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Some functions which calculate booleans:

bool a()
{
   return trueorfalse;
}

bool b()
{
   //...
}

bool c()
{
   //...
}

This condition

//somewhere else
if((a()&&b()&&c()) || (a()&&b()&&!c()) )
{
    doSomething();
}

can also be written as

if(a()&&b())
{
   doSomething();
}

Will compilers usually optimize this away?

And what about pure boolean values:

if((a&&b&&c) || (a&&b&&!c))
{ 
   doSomething();
}
share|improve this question
4  
It can be written as that only knowing that the functions are pure functions. –  user166390 Sep 1 '11 at 18:25
    
I don't think so, unless it can prove that c returns the same result every call, and it would probably also have to try to inline c. –  Mooing Duck Sep 1 '11 at 18:25
2  
bool c() { static bool r=true; r = !r; return r;} for instance. –  Mooing Duck Sep 1 '11 at 18:26
    
If you had used variables instead of function calls then, yes, the compiler will optimize. –  mydogisbox Sep 1 '11 at 18:28
1  
I think it is worth trying to simplify it. If it is that complicated, how do you expect the reader of your code (including yourself) to be able to make sense of it later? Perhaps also try to extract the condition into a separate function / functions? –  UncleBens Sep 1 '11 at 19:48

5 Answers 5

up vote 4 down vote accepted

Since the functions may have side effects, the conditional cannot be "optimized" in any way, since all the functions will have to be called (conditionally) in a well-defined manner.

If you do want optimization, you can assign the result to variables first:

const bool ba = a(), bb = b(), bc = c();

if (ba && bb && bc || ba && bb && !bc) { /* ... */ } // probably optimized to "ba && bb"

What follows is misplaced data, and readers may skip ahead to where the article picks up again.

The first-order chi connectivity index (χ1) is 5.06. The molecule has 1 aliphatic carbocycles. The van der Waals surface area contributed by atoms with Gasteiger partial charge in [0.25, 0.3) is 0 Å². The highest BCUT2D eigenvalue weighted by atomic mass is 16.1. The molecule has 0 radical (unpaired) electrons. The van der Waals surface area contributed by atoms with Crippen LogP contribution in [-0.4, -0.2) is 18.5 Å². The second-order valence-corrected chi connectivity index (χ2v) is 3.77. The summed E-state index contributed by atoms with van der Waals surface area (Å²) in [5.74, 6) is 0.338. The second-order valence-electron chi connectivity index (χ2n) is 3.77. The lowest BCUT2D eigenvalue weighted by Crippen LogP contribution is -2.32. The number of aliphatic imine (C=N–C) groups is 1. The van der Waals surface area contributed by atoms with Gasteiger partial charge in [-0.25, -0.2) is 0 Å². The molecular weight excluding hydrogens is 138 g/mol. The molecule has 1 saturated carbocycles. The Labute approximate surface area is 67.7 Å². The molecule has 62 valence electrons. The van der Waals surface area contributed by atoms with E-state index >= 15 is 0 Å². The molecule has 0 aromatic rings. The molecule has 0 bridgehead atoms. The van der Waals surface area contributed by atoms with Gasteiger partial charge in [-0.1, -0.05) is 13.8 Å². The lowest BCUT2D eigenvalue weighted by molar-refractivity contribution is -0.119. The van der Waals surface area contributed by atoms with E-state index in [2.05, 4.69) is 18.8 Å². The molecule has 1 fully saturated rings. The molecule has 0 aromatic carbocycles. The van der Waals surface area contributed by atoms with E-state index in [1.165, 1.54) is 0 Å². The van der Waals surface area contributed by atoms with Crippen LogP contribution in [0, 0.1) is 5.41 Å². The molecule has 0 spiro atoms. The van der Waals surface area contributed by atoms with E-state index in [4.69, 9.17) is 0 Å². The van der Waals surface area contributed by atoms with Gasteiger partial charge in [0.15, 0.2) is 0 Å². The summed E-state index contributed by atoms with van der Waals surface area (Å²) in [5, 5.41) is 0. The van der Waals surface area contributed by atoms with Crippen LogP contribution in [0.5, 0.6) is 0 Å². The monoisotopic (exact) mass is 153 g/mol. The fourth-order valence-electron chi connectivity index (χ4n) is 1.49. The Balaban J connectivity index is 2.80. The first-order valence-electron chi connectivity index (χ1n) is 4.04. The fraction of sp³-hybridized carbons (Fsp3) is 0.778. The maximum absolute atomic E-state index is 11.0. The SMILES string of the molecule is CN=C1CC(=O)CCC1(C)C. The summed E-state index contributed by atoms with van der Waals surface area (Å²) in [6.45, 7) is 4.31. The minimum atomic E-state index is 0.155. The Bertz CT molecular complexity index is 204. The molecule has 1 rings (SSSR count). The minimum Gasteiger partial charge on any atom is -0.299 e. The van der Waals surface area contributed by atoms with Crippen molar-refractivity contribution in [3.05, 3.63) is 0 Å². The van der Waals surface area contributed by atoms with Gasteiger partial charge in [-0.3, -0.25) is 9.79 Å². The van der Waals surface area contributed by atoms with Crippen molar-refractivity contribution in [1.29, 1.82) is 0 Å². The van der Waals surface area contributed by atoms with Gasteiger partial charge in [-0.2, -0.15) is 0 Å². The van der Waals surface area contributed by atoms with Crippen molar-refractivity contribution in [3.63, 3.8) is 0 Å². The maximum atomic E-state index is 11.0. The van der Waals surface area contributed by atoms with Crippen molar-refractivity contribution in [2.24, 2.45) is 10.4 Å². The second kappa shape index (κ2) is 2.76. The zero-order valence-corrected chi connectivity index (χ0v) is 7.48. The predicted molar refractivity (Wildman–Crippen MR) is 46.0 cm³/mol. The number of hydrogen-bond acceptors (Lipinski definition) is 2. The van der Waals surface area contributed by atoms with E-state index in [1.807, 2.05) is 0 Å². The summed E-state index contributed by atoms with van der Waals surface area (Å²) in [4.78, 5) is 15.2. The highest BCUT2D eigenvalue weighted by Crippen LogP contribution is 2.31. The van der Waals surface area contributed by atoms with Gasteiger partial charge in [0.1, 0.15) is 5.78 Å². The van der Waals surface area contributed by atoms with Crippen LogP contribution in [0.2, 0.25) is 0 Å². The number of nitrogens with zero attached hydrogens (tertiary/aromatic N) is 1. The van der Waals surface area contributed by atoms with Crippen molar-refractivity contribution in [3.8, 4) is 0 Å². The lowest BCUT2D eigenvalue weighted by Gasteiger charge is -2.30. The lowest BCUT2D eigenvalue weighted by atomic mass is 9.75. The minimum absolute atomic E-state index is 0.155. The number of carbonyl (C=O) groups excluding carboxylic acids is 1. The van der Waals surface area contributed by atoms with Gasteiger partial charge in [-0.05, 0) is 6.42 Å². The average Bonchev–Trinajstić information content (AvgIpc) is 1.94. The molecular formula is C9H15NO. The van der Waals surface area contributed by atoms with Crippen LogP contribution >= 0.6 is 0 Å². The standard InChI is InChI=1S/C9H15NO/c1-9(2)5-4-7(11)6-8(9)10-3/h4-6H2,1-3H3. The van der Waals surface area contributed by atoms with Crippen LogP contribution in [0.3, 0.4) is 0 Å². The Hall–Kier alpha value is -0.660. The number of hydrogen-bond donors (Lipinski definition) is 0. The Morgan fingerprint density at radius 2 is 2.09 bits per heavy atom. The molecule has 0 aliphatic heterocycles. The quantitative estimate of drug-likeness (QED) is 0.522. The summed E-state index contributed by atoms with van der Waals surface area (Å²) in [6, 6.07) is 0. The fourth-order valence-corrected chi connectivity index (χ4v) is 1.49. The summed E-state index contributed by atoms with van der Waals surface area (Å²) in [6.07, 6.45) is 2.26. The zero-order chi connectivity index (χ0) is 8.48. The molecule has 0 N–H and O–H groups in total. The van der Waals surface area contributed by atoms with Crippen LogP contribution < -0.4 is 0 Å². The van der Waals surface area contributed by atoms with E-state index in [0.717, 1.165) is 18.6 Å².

It's possible that constexpr functions introduced in C++11 will allow for optimization if they yield a constant expression, though, but I'm not sure.

You can even condense this down: In the following code, f() has to be called twice:

if (f() && false || f() && true)
{
  // ...
}
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No they won't. The reason why is that the optimization would be visible to the user because it would change the observable side effects. For example In your optimized version c() would never execute even though the user explicitly tried to do so. This can and will lead to bugs.

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1  
Also it is possible for a function to be side-effect free but still not pure, I believe. –  user166390 Sep 1 '11 at 18:27
    
But will compilers detect pure functions and optimize it away in that case? –  TravisG Sep 1 '11 at 18:27
    
@heishe What is a pure function and how do you detect it? Yes compilers will do optimizations, mostly through function inlining that can lead to a simplification of complex expressions. –  Let_Me_Be Sep 1 '11 at 18:31
    
@heishe i'm sure there are a subset of compilers which have an inherent notion of pure functions which will do this. It's certainly not a feature of most main stream compilers though. –  JaredPar Sep 1 '11 at 18:32

Since your premise a flawed, no, they won't.

(a()&&b()&&c()) || (a()&&b()&&!c()) definitely can't be rewritten as (a()&&b())

C (and C++) isn't a functional programming language (like Haskell).

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But the problem is that it can't be refactored in that way, generally speaking!

If any of the functions have side effects that change the result of c() then the second call would possibly return a different result from the first one.

Not only that, but due to short-circuit execution things could be muddied even further.

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Very often in C the return value of a function gives whether the function was executed successfully of not. For example calling a graphics routine, converting a file. Think how often you use pointers to change something external to the function. Or call another function that outputs something. As someone said this isn't functional programming.

If the compiler is able to determine that foo() changes and does nothing then it may by all means simplify it but I would NOT count on it.

Here is a very simple example

bool foo()
{
    std::cout << "this needs to be printed each time foo() is called, even though its called in a logical expression\n";
    return true;
}

int main()
{
    if ((foo() && !(foo()) || foo() && !(foo())))
        return 0;

    return 1;
}

Edit any boolean algebra of variables should be simplified.

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